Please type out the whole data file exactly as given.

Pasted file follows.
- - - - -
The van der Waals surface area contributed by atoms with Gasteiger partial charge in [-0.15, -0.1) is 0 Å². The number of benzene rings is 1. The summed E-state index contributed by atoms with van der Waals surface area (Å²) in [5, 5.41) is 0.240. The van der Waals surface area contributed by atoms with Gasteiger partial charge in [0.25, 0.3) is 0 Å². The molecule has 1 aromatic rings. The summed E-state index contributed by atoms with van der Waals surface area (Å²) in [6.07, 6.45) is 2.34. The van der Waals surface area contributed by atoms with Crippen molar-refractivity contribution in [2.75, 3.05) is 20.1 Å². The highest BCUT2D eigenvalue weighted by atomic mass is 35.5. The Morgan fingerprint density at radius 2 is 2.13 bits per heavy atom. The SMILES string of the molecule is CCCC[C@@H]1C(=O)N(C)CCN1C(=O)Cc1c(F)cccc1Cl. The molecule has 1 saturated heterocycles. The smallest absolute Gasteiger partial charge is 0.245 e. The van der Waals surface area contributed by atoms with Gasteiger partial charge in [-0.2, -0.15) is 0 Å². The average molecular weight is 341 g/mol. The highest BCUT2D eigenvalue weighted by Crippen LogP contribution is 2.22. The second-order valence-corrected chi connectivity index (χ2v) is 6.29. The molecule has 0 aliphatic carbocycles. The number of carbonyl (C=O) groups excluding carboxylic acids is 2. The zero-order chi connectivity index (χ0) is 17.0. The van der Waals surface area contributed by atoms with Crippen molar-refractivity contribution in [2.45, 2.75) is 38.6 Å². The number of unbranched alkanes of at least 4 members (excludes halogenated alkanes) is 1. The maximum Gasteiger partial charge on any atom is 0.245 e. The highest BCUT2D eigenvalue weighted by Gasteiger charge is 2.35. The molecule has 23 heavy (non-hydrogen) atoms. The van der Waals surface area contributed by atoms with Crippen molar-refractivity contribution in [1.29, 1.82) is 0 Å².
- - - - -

The van der Waals surface area contributed by atoms with Gasteiger partial charge in [-0.15, -0.1) is 0 Å². The number of benzene rings is 1. The summed E-state index contributed by atoms with van der Waals surface area (Å²) in [5, 5.41) is 0.240. The van der Waals surface area contributed by atoms with Gasteiger partial charge in [0.25, 0.3) is 0 Å². The molecule has 1 aromatic rings. The summed E-state index contributed by atoms with van der Waals surface area (Å²) in [6.07, 6.45) is 2.34. The van der Waals surface area contributed by atoms with Crippen molar-refractivity contribution in [2.75, 3.05) is 20.1 Å². The highest BCUT2D eigenvalue weighted by atomic mass is 35.5. The Morgan fingerprint density at radius 2 is 2.13 bits per heavy atom. The SMILES string of the molecule is CCCC[C@@H]1C(=O)N(C)CCN1C(=O)Cc1c(F)cccc1Cl. The molecule has 1 saturated heterocycles. The smallest absolute Gasteiger partial charge is 0.245 e. The van der Waals surface area contributed by atoms with Gasteiger partial charge in [-0.2, -0.15) is 0 Å². The average molecular weight is 341 g/mol. The highest BCUT2D eigenvalue weighted by Crippen LogP contribution is 2.22. The second-order valence-corrected chi connectivity index (χ2v) is 6.29. The molecule has 0 aliphatic carbocycles. The number of carbonyl (C=O) groups excluding carboxylic acids is 2. The zero-order chi connectivity index (χ0) is 17.0. The van der Waals surface area contributed by atoms with Crippen molar-refractivity contribution in [2.45, 2.75) is 38.6 Å². The number of unbranched alkanes of at least 4 members (excludes halogenated alkanes) is 1. The maximum Gasteiger partial charge on any atom is 0.245 e. The highest BCUT2D eigenvalue weighted by Gasteiger charge is 2.35. The molecule has 23 heavy (non-hydrogen) atoms. The van der Waals surface area contributed by atoms with Crippen molar-refractivity contribution in [1.29, 1.82) is 0 Å².